Michel Accad, who took over as CEO at Al Ahli Bank Kuwait in May 2014, talks toGlobal Finance about why the Kuwait banking system remains solid despite falling oil prices and other pressures.
Global Finance: Kuwait’s financial sector is sound, while nonperforming loans have declined. How long can the banking system remain resilient in deteriorating conditions?
MICHEL ACCAD: The banking system is very strong and one of the reasons has been the support of the Central Bank. They formally guarantee all deposits with banks, so the banks are pretty solid to start with, generally speaking. On the nonperforming loans, they are down (but) there are a number of loans which are still performing that have been discovered, and therefore there is some fragility there because those loans can become nonperforming at any time. So even though the NPL’s are down, there is some question as to whether this is sustainable. The banks however, have added—for the past four or five years—a large amount of precautionary provisions on their books to protect against future rainy days.
GF: The country’s fiscal and current accounts have been adversely affected by the low oil prices …
MA: Yes, but Kuwait is the country that has the lowest break-even price for its budget deficit for oil. In other words, even if oil is at around $40 a barrel, then the country can sustain this price forever without having to particularly curtail its government expenditures.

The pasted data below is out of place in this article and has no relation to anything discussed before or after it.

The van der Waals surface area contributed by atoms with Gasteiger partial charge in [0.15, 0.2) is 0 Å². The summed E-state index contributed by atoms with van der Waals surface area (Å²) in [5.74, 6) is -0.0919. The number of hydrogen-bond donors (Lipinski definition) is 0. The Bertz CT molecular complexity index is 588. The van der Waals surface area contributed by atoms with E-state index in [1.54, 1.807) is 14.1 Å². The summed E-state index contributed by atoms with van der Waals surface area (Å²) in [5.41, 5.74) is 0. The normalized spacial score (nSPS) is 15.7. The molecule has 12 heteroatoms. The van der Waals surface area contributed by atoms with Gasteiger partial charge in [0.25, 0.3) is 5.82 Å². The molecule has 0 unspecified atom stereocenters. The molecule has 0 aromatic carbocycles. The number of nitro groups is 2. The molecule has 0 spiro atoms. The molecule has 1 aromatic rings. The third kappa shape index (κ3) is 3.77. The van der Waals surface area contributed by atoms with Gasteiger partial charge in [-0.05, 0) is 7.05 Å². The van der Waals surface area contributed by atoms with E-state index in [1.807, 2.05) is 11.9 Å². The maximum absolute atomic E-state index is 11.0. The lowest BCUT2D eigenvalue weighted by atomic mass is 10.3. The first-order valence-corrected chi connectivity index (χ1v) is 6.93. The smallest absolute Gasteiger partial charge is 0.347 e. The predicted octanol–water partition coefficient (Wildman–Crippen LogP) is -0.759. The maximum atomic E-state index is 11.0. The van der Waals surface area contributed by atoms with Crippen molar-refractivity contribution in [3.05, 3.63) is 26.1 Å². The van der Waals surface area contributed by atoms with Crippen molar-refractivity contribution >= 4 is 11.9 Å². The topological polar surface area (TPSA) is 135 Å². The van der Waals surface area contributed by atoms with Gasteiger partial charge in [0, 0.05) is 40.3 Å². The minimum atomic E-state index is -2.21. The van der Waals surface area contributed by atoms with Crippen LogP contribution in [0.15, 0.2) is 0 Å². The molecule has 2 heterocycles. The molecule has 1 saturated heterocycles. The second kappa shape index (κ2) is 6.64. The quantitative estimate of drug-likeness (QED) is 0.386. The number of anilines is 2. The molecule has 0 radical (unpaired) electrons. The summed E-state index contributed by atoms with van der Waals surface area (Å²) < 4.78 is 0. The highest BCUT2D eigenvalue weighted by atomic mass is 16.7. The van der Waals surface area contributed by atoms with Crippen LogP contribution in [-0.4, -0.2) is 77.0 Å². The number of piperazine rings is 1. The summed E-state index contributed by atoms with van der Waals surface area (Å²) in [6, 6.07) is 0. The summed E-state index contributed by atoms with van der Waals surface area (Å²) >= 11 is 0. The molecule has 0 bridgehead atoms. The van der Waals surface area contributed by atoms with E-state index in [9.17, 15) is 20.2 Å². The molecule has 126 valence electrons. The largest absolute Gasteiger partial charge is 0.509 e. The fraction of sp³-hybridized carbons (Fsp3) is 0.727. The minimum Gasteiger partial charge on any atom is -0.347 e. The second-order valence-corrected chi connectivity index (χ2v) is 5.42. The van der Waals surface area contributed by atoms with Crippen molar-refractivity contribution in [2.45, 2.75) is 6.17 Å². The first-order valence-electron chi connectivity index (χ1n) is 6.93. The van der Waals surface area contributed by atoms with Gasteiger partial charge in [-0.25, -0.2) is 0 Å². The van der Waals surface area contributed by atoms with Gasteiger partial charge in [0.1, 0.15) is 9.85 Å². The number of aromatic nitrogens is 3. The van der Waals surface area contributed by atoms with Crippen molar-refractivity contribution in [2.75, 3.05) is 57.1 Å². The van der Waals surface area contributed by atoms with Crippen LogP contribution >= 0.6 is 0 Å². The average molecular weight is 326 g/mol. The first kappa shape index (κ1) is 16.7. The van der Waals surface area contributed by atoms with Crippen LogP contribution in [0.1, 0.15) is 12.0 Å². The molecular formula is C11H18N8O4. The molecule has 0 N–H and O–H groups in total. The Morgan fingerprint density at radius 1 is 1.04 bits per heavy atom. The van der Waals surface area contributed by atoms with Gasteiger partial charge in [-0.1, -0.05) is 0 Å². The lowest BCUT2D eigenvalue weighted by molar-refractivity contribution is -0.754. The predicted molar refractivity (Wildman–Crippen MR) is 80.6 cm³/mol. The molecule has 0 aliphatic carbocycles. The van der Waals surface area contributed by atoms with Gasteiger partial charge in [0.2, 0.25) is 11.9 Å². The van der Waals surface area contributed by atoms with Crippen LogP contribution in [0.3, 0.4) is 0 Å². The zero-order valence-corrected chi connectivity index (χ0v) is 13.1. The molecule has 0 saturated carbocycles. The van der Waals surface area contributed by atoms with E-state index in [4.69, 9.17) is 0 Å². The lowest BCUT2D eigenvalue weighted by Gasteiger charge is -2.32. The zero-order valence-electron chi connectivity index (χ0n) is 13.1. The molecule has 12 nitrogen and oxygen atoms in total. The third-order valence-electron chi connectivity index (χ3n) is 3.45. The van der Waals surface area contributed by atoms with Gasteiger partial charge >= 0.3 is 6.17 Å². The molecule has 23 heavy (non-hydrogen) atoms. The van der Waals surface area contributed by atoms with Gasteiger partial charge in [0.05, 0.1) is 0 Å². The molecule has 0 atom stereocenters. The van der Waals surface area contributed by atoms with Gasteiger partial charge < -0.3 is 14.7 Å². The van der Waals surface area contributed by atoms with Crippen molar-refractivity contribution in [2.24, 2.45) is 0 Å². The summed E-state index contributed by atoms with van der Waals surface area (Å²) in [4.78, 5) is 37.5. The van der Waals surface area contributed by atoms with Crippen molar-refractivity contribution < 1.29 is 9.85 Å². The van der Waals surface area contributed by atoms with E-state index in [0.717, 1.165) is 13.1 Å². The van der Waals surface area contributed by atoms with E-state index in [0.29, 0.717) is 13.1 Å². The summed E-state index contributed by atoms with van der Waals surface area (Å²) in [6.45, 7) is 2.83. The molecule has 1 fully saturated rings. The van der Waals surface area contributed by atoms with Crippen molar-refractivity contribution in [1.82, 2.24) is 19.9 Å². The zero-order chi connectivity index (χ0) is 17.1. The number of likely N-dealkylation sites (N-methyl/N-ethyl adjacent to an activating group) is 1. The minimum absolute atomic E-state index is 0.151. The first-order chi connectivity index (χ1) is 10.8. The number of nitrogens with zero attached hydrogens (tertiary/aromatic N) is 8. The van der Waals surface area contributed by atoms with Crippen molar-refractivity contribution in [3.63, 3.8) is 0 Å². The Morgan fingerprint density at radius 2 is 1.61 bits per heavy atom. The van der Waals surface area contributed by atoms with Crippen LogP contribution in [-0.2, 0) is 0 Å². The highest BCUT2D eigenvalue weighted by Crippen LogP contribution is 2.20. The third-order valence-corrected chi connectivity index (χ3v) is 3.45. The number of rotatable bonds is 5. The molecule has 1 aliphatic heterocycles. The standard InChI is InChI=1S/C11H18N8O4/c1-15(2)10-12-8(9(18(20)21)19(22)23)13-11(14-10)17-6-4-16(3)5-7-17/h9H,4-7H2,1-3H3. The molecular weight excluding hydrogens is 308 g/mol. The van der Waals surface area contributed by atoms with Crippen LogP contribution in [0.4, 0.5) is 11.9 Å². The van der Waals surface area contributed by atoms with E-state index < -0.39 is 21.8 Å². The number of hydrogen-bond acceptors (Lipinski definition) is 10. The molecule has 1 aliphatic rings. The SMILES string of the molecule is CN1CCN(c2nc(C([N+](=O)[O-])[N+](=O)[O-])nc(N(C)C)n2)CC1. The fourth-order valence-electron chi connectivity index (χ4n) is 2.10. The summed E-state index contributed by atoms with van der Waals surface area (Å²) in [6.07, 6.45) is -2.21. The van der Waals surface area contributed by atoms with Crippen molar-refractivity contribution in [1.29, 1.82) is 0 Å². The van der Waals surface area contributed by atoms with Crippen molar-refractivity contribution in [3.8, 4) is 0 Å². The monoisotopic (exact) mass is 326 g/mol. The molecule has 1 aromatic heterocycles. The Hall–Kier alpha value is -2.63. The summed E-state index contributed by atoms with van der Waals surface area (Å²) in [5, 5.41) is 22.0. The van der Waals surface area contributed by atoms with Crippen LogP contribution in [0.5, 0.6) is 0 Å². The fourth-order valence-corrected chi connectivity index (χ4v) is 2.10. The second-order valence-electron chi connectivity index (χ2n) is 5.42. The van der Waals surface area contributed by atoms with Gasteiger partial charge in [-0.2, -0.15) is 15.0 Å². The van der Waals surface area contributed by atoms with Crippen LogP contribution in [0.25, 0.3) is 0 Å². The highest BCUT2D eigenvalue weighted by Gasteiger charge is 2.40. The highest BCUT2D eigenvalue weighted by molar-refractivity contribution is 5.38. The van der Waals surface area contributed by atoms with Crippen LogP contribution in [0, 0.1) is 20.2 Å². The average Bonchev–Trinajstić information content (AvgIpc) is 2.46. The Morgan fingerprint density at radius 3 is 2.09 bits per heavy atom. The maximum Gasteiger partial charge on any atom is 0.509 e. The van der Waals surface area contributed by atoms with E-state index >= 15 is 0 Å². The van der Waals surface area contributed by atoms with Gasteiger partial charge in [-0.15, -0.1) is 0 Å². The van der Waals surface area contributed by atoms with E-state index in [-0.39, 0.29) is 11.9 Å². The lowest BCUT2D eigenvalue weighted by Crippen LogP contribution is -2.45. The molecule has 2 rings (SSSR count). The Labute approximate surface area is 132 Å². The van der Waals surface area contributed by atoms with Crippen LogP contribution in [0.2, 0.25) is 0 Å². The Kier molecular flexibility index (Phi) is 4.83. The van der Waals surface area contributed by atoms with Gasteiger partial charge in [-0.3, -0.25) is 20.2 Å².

GF: The government wants to tap international bond markets for $10 billion in 2017. Can it do this without creating a secondary debt market first?
MA: For the bonds that they are planning to issue, a large part of them would be sovereign bonds in dollars. Therefore, there will automatically be a secondary market outside of Kuwait for those bonds.
They also plan a local currency bond issue. For that they would need to help create a secondary market. If the local currency bonds are priced fairly, the secondary market will create itself. Banks can then trade them. They are already issuing local currency bonds right now.
GF: Given the role of small and midsize enterprises in economic diversification, is Al Ahli doing anything in particular to facilitate lending to these companies?
MA: In Kuwait, unlike many other countries, the lending cap is rather tight. Banks are only allowed to lend—whether to SME’s or corporations—at no more than a 3% spread. A 3% spread might be good for a corporate name but it is not good for an SME business because there are a lot of costs involved. If you want banks to be induced to go there, you need to give them either a larger spread or you need to subsidize the loans to SMEs, and in my view it is generally not a good idea to give subsidies.
GF: Is the banking system there going be affected by rising US interest rates?
MA: Frankly, no. In the US the impact is obviously much more direct. Here I think it makes a difference, but the difference is marginal. The difference is mostly borne by the customers, especially the creditors.
GF: Can plans to create more private-sector jobs for Kuwaitis succeed without making public-sector jobs less attractive?
MA: The problem is that there are just so many pressures, political pressures or pressures from various lobbies and pressure groups, meaning that I don’t think there is an easy solution to this.